(b) calculating the expected number of errored cells based on the measured number of severely errored seconds; and,
(c) adding the result of step (a) to the result of step (b).
7. The method as claimed in claim 6, wherein the expected number K1 of errored cells based on the number of measured errored seconds is given by: ##EQU32## where: ES=number of errored seconds,
SES=number of severely errored seconds,
Nb =number of SONET blocks per second,
Nk =number of ATM cells per SONET block,
Nc =number of bits per cell,
NcP =number of bits in cell payload,
p=bit error rate.
8. The method as claimed in claim 6, wherein the expected number K4 of errored cells based on the number of measured severely errored seconds is given by: ##EQU33## where: SES=number of severely errored seconds,
Nb =number of SONET blocks per second,
Nk =number of ATM cells per SONET blocks,
PB =(1-P)N.sbsp.Bs,
NBs =number of bits in a SONET block,
p=bit error rate,
a1 = ##EQU34## a2 =0.3, Pe c =1-(1-p)N.sbsp.cp,
Ncp =number of bits in a cell payload.
9. The method as claimed in claim 2, wherein said step of calculating an expected number of severely errored cell blocks based on the measured number of errored seconds and severely errored seconds for the path includes the steps of:
(a) calculating the expected number of severely errored cell blocks based on the measured number of errored seconds;
(b) calculating the expected number of severely errored cell blocks based on the measured number of severely errored seconds; and,
(c) adding the result of step (a) to the result of step (b).
10. The method as claimed in claim 9, wherein the expected number K3 of severely errored cell blocks based on the number of measured errored seconds is given by: ##EQU35## where: ES=number of errored seconds,
SES=number of severely errored seconds,
Ncb =number of ATM cell blocks in one second,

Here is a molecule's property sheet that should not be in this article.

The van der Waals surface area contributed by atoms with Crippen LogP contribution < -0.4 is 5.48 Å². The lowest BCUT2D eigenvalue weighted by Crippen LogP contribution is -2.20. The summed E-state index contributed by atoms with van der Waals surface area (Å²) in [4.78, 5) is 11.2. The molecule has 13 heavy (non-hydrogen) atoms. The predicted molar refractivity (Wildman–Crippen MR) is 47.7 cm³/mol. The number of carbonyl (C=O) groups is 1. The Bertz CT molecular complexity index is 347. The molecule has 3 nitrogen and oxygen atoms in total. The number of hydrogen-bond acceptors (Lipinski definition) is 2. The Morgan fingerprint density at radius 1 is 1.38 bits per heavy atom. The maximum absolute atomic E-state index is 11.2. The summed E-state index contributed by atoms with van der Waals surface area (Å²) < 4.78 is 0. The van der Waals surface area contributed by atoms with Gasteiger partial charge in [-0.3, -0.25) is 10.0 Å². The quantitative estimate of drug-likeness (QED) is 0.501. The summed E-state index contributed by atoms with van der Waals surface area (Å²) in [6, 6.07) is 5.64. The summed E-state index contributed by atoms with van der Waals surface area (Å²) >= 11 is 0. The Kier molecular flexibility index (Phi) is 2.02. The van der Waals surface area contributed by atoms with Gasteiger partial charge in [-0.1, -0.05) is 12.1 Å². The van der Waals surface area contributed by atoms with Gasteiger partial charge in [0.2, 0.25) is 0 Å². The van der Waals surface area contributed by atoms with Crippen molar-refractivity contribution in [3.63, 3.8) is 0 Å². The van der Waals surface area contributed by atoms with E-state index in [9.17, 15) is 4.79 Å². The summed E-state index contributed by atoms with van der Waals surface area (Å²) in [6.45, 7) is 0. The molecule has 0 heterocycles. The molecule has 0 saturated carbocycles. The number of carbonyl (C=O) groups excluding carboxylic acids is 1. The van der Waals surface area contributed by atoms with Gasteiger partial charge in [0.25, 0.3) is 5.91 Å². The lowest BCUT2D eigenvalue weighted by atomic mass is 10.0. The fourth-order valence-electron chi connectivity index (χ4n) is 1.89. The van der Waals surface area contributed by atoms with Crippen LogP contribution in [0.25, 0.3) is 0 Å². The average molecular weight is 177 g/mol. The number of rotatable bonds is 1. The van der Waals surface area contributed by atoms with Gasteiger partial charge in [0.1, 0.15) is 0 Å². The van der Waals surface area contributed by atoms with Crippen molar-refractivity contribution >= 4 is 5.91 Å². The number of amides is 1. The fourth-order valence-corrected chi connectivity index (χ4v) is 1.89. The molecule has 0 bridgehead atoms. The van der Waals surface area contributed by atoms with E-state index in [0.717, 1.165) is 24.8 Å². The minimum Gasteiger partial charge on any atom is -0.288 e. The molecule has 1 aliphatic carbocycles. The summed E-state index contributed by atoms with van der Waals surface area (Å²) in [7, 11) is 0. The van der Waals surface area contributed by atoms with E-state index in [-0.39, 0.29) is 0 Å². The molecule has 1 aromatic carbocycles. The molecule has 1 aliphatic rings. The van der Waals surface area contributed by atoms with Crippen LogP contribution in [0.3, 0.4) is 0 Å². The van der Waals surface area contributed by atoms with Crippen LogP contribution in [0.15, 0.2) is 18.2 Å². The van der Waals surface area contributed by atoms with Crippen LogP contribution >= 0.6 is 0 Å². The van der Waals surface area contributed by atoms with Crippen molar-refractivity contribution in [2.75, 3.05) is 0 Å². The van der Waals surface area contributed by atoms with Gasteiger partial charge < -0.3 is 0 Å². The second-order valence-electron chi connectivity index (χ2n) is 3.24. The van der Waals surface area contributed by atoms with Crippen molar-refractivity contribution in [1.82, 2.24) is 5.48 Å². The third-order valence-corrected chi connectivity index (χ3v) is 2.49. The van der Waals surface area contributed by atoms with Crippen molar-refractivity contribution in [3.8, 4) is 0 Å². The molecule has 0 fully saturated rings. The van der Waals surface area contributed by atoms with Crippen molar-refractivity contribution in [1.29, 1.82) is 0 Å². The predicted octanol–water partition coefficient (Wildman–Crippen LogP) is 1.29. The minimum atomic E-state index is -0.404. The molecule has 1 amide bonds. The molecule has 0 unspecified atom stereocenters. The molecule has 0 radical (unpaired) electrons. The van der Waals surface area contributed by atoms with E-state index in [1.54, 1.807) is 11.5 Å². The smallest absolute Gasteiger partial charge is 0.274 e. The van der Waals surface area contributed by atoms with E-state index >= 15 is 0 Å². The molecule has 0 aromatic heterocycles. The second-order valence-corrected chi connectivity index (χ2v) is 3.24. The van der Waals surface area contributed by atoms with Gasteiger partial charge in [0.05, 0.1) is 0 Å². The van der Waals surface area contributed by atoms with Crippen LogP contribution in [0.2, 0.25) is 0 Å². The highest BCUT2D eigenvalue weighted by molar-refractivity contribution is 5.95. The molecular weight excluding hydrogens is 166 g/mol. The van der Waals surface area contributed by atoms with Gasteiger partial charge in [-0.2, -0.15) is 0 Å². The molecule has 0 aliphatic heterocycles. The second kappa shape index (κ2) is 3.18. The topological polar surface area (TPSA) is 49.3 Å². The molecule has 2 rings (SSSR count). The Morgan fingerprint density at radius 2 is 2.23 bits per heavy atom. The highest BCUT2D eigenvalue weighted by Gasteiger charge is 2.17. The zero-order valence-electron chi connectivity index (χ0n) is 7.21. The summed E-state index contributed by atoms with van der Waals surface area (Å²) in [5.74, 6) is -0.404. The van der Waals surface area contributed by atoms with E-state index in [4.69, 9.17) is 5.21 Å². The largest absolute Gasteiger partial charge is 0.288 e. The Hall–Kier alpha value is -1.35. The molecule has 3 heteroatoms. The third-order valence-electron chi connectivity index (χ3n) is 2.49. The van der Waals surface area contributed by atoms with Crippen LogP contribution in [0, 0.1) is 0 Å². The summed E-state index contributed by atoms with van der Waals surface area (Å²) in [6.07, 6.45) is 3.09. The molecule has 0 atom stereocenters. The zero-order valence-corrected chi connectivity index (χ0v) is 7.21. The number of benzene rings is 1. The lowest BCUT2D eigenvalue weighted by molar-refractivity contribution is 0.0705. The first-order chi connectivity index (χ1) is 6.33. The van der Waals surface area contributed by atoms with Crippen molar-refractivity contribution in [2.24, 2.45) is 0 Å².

PT =Pa +Pb -(Pa Pb),
Pa ≦ ##EQU36## Pb = ##EQU37## NcH =number of bits in an ATM cell header, Ncp =number of bits in an ATM cell payload,
Nc =number of bits per cell,
Nk =number of ATM cells per SONET block,
Nb =number of SONET blocks per second,
m=the bandwidth dependent SECB threshold,
NC B =number of cells in one ATM cell block.
11. The method as claimed in claim 9, wherein the expected number K6 of severely errored cell blocks based on the number of measured severely errored seconds is given by: ##EQU38## where: SES=number of severely errored seconds,
Ncb =number of ATM cell blocks in one second,
PS =Pc +Pd -(Pc Pd),
Pc = ##EQU39## Pd = ##EQU40## NcH =number of bits in an ATM cell header, Ncp =number of bits in an ATM cell payload,
Nc =number of bits per cell,
Nk =number of ATM cells per SONET block,
Nb =number of SONET blocks per second,
m=bandwidth dependent SECB threshold.
NC B =number of cells in one ATM cell block,
a1 = ##EQU41## a2 = ##EQU42## PB =(1-p)N.sbsp.Bs, Pe c =1-(1-P)N.sbsp.cp
P=bit error rate,
NBS =number of bits in a SONET block.
12. The method as claimed in claim 1, wherein said step of calculating expected ATM quality of service parameters based on measured SONET performance parameters for a path through the SONET network includes the step of estimating the probability that any bit transported over the path is in error.
13. The method as claimed in claim 12, wherein said SONET measured performance parameters include code violations and said probability that any bit is in error is estimated based on the measured number of code violations for the path.
14. The method as claimed in claim 13, wherein the estimated probability p that any bit is errored is given by: ##EQU43## where: ncv =number of code violations,
NR =number of rows,
k=number of bits per row.
15. A method of processing ATM call service to a SONET network, wherein the customer requesting the service has specified certain ATM quality of service parameters, including maximum numbers of errored cells, lost cells, and severely errored cell blocks, and wherein the SONET network has errored second and severely errored second data, which comprises the steps of:
retrieving the number of errored seconds and severely errored seconds measured over a time period for a path through the SONET network;
calculating an expected number of lost cells based on the number of errored seconds and severely errored seconds measured for the path;
calculating an expected number of errored cells based on the number of errored seconds and severely errored seconds measured for the path;
calculating an expected number of severely errored cell blocks based on number of the errored seconds and severely errored seconds measured for the path;
comparing the expected number of lost cells with the specified maximum number of lost cells;